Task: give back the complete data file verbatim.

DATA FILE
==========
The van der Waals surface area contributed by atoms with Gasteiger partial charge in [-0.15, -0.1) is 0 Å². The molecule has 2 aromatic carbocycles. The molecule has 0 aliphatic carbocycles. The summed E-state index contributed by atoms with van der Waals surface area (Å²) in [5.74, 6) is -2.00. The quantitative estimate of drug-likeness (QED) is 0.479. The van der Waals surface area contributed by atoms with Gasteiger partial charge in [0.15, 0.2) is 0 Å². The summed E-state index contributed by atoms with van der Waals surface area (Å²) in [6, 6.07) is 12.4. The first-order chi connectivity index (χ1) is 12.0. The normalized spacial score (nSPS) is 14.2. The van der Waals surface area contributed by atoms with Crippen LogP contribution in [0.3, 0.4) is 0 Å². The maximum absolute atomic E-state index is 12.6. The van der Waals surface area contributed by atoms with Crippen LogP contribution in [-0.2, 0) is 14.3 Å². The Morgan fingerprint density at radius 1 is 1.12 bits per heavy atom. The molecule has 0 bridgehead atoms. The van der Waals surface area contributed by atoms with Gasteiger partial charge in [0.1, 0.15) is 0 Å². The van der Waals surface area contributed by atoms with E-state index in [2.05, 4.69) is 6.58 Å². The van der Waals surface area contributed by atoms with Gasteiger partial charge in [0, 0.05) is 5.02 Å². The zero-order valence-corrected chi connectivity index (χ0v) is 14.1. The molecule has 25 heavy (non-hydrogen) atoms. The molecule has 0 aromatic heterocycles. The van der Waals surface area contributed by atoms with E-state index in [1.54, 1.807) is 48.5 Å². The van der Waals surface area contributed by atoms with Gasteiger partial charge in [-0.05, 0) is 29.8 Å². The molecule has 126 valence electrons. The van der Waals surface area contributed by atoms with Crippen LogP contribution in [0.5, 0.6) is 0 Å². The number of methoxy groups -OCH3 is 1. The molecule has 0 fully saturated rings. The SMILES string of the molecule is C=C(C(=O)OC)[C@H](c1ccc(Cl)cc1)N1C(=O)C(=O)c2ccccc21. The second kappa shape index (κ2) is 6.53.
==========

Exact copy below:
The van der Waals surface area contributed by atoms with Gasteiger partial charge in [-0.15, -0.1) is 0 Å². The molecule has 2 aromatic carbocycles. The molecule has 0 aliphatic carbocycles. The summed E-state index contributed by atoms with van der Waals surface area (Å²) in [5.74, 6) is -2.00. The quantitative estimate of drug-likeness (QED) is 0.479. The van der Waals surface area contributed by atoms with Gasteiger partial charge in [0.15, 0.2) is 0 Å². The summed E-state index contributed by atoms with van der Waals surface area (Å²) in [6, 6.07) is 12.4. The first-order chi connectivity index (χ1) is 12.0. The normalized spacial score (nSPS) is 14.2. The van der Waals surface area contributed by atoms with Crippen LogP contribution in [0.3, 0.4) is 0 Å². The maximum absolute atomic E-state index is 12.6. The van der Waals surface area contributed by atoms with Crippen LogP contribution in [-0.2, 0) is 14.3 Å². The Morgan fingerprint density at radius 1 is 1.12 bits per heavy atom. The molecule has 0 bridgehead atoms. The van der Waals surface area contributed by atoms with Gasteiger partial charge in [0.1, 0.15) is 0 Å². The van der Waals surface area contributed by atoms with E-state index in [2.05, 4.69) is 6.58 Å². The van der Waals surface area contributed by atoms with Gasteiger partial charge in [0, 0.05) is 5.02 Å². The zero-order valence-corrected chi connectivity index (χ0v) is 14.1. The molecule has 25 heavy (non-hydrogen) atoms. The molecule has 0 aromatic heterocycles. The van der Waals surface area contributed by atoms with E-state index in [1.54, 1.807) is 48.5 Å². The van der Waals surface area contributed by atoms with Gasteiger partial charge in [-0.05, 0) is 29.8 Å². The molecule has 126 valence electrons. The van der Waals surface area contributed by atoms with Crippen LogP contribution in [0.5, 0.6) is 0 Å². The number of methoxy groups -OCH3 is 1. The molecule has 0 fully saturated rings. The SMILES string of the molecule is C=C(C(=O)OC)[C@H](c1ccc(Cl)cc1)N1C(=O)C(=O)c2ccccc21. The second kappa shape index (κ2) is 6.53.